During this lengthy design process we became the best of friends, almost like brothers, having many common interests – and, he’s excellent at mixing exquisite cocktails. We went to several concerts together and during construction, he rented a house near mine, and to be totally honest, there were late night walks between…

This close relationship continued thru construction and way beyond, until his ex girlfriend commissioned me to remodel her house. Then it became awkward for me. Really awkward. The ex is an awesome person also, but they’d had a less than amicable breakup apparently – I felt extremely caught in between. Unfortunately, I didn’t handle it well, and caused my relationship with this great friend to sour.

Back to architecture and the title of this post;

“I don’t want a front door” my client tells me. Assuming that it was so 20th century to have a front door, I spoke about practicality and resale etc. which he totally got, then said; ” ok, then it has to be all or nothing”. His meaning was it had to be an extravagant huge (all) front door, or none. I believe we achieved both. The solution we called “all and nothing”. Viewing the image below, you’ll be the judge.

The ocean view being to the west, afternoon sun exposure was a major consideration for all the glass necessary. A large circular deck creates massive sun protection and a large exterior living area, where most meals are enjoyed. Pass-thru windows in the food prep area and the bar, add to the indoor/outdoor lifestyle and have worked out perfectly for entertaining.

As the years have passed, we are still friends, albeit not as close as before, unfortunately. He’s since gotten married to an amazing woman, built another house in Hawaii – which he kept me in the loop for… which I enjoyed very much, and am grateful for. Of course I think we could have killed that Hawaii design together.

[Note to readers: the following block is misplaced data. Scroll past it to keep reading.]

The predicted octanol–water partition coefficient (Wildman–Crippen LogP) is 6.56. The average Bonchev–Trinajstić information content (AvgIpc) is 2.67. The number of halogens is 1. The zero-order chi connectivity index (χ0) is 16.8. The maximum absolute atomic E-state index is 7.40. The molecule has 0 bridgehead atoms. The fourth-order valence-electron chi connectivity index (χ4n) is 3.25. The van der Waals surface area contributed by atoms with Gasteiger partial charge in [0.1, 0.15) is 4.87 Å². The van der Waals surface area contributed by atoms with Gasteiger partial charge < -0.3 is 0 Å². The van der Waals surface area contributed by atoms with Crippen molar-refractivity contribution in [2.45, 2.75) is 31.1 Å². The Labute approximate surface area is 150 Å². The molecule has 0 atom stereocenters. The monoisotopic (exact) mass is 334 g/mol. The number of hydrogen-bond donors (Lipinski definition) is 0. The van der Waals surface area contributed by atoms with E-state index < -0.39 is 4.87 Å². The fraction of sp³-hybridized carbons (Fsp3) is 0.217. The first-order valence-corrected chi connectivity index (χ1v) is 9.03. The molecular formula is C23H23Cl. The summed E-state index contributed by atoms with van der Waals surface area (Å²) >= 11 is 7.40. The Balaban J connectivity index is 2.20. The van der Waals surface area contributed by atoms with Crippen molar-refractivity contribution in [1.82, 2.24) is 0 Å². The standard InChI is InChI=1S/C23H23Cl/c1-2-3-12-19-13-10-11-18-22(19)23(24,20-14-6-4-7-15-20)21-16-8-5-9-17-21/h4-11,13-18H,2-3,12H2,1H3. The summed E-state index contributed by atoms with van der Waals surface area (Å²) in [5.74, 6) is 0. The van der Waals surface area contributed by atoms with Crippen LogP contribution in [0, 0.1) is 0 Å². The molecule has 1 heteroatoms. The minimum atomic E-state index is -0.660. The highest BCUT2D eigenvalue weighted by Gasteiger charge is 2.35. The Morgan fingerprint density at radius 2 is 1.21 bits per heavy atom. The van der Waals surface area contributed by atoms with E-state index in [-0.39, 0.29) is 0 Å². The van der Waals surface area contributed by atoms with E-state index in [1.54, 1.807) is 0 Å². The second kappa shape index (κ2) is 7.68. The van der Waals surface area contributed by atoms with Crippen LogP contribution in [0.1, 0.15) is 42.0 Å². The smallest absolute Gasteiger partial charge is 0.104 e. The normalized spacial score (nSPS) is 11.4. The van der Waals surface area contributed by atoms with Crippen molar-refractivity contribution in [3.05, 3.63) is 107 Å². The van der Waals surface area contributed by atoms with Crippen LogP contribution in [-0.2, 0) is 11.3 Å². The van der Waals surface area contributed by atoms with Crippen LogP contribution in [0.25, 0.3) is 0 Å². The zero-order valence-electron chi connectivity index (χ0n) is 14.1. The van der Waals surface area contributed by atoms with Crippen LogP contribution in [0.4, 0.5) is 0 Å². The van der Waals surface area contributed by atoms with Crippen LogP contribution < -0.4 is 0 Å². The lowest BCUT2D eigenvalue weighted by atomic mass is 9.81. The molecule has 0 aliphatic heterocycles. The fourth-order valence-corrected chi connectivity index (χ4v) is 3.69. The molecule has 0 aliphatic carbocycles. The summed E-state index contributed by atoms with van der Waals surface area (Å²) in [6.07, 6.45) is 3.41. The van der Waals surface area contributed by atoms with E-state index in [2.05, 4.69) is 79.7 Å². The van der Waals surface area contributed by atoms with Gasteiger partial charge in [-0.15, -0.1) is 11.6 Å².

Our San Diego house was featured on What You Get For The Money. My only national television exposure, so far.

Ultimately an amazing experience, with an amazing client, and friend. Every project is so different, and so personal.

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Not That Big House on the Hill? — May 15, 2013

Not That Big House on the Hill?

Our family had a vacation home in the San Jacinto mountains of California for years.

My wife and I, our daughter, and our two pups packed up and headed up for a planned weekend of mountain fun.  Before the age of The-Weather-Channel-in-your-pocket, we got caught by a change in the weather when we were about 75% of the way.  Snow chains for the last hour of the three hour drive from San Diego (normally two).

Our vacation home was on a gravel road off the main road.  We could see the snow plows were out (unsung heroes), and I knew our gravel road was not on their agenda.  The plow people had left a pretty hefty snow berm in the way of accessing our gravel road that was covered with a couple feet of snow.

Driving my wife’s big V8 Thunderbird, I decided to go for it and gunned it, broke through/over the berm and made it about halfway to our vacation home, stuck.  “We’re here!”  Unpacked and trudged up the rest of the way with our stuff, while the pups were having a hay-day jumping around in the white stuff.